The newly released 2017 Edelman Trust Barometer Special Report: Institutional Investors, a survey of global institutional investors’ views of public companies, highlights emerging risks and opportunities for companies to build and maintain trust with the financial community.
The inaugural report, whose respondents represent firms collectively managing over $1 trillion in assets, reveals that roughly half of institutional investors think that most companies do not acknowledge the risks to their business from the current political climate, reflecting broader concerns raised in the Trust Barometer Global Report 2017.
“For the first time, we can show that investors put trust at the front of the line when choosing stocks,” said Richard Edelman, CEO of Edelman, in a news release. “This new research shows that investors and the public alike are looking to business to fill the void left by the implosion of trust in government by taking a stand on the issues of our day.”
Companies expected to take a public stand on social issues
The survey found that 76 percent of investors believe that companies have an urgent obligation to take a public stand on one or more social issues to ensure the global business environment remains healthy and robust. Among the issues most frequently selected by investors were education reform/training, environmental issues, and free trade.
Investors care about how companies treat employees, customers
Eighty-seven percent of respondents say that customer service satisfaction affects trust, and one-third say that a poor relationship between a company’s leadership and employees hurts their trust in a company. Additionally, 69 percent say that prioritizing employee commitment builds trust in a company.
Investors view themselves as agents of change; companies unprepared
Nearly half of investors believe that their firm’s actions can play a meaningful role in influencing a company’s corporate governance. Additionally, 87 percent of institutional investors say that they would support a reputable activist investor if they believe change is necessary at a portfolio company. Eighty percent, meanwhile, agree that most companies are not prepared to handle shareholder activist campaigns.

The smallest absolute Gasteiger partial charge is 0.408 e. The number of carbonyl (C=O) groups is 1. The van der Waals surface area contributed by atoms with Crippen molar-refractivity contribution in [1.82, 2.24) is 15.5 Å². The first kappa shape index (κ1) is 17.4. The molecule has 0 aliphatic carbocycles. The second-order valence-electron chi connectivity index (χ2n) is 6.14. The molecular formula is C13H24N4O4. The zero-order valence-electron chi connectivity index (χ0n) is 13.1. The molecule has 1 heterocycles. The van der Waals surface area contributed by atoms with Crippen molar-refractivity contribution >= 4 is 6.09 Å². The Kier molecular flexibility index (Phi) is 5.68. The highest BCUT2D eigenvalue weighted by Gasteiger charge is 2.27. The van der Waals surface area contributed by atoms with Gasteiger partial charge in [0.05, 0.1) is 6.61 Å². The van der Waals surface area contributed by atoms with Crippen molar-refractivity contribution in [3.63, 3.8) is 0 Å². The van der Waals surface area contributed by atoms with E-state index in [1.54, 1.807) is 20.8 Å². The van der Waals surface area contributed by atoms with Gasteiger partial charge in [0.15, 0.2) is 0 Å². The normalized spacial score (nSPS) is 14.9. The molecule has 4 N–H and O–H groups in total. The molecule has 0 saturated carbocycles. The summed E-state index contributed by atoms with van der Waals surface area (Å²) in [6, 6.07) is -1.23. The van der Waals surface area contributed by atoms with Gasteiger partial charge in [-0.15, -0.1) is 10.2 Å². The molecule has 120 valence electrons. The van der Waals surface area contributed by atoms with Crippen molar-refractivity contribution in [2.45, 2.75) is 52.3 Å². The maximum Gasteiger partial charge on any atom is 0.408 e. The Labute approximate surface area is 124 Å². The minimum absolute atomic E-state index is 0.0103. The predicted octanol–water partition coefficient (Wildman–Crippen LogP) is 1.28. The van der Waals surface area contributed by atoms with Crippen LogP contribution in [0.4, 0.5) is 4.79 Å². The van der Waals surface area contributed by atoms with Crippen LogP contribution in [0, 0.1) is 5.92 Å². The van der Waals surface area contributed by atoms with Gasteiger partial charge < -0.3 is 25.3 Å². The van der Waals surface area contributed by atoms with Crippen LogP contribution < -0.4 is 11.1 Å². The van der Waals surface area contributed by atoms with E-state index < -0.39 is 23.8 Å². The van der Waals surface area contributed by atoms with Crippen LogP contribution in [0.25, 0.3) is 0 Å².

Trust drives valuation and investment decisions
The Special Report reveals that trust drives the valuation of public companies. According to survey results, “Trust in the Company” is the top driver of investment decisions (82 percent), followed by ethical standards (76 percent), current valuation versus peers (75 percent), product R&D/Innovation (74 percent), and historical financial performance (70 percent). Additionally, 94 percent of respondents say that trustworthy companies deserve larger premiums than those considered untrustworthy.
Communicating to build trust
Effective communications are essential for building trust. 93 percent of investors say that keeping investors consistently well informed is necessary to earn their trust, and nearly all say that they trust companies that have a clear strategy more than those that do not.
In addition, how companies communicate their strategy matters. 79 percent of respondents would like to see more qualitative, forward looking disclosures when evaluating an investment, and 68 percent say that providing long-term guidance or financial performance helps build their trust in a company. 59 percent report that they trust a company that provides forward-looking guidance but misses occasionally more than they trust a company that provides no forward-looking information.
“This first-of-its-kind research offers new insights into how companies can prioritize certain actions and institute new behaviors to build trust with investors, thereby enhancing valuation,” said Lex Suvanto, global managing director of Edelman Financial Communications, in the release. “Companies must promote themselves inside-out to win trust while upgrading the fundamentals of their communications to the street. At the same time, investors view themselves as agents of change and will take action if companies fail to do so on their own.”
The report surveyed more than 100 investors in 14 countries, and is a supplement to the Edelman Trust Barometer launched annually in January at the World Economic Forum.